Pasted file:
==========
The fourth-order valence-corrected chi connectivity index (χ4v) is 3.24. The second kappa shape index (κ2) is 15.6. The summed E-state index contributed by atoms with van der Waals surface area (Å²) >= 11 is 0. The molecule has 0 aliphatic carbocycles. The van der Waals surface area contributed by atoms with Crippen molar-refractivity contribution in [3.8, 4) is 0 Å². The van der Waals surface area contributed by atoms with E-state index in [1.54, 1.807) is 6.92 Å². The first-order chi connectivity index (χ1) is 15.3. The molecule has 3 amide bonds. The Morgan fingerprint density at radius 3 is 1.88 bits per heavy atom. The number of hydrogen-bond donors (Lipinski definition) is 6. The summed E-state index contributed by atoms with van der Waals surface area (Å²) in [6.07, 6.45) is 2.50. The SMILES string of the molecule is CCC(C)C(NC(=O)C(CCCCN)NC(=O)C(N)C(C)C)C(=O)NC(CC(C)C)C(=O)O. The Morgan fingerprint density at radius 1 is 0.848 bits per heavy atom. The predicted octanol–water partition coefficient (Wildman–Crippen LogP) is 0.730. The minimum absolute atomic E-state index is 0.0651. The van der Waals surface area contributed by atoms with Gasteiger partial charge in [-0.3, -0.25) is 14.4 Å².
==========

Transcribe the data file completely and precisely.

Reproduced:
The fourth-order valence-corrected chi connectivity index (χ4v) is 3.24. The second kappa shape index (κ2) is 15.6. The summed E-state index contributed by atoms with van der Waals surface area (Å²) >= 11 is 0. The molecule has 0 aliphatic carbocycles. The van der Waals surface area contributed by atoms with Crippen molar-refractivity contribution in [3.8, 4) is 0 Å². The van der Waals surface area contributed by atoms with E-state index in [1.54, 1.807) is 6.92 Å². The first-order chi connectivity index (χ1) is 15.3. The molecule has 3 amide bonds. The Morgan fingerprint density at radius 3 is 1.88 bits per heavy atom. The number of hydrogen-bond donors (Lipinski definition) is 6. The summed E-state index contributed by atoms with van der Waals surface area (Å²) in [6.07, 6.45) is 2.50. The SMILES string of the molecule is CCC(C)C(NC(=O)C(CCCCN)NC(=O)C(N)C(C)C)C(=O)NC(CC(C)C)C(=O)O. The Morgan fingerprint density at radius 1 is 0.848 bits per heavy atom. The predicted octanol–water partition coefficient (Wildman–Crippen LogP) is 0.730. The minimum absolute atomic E-state index is 0.0651. The van der Waals surface area contributed by atoms with Gasteiger partial charge in [-0.3, -0.25) is 14.4 Å².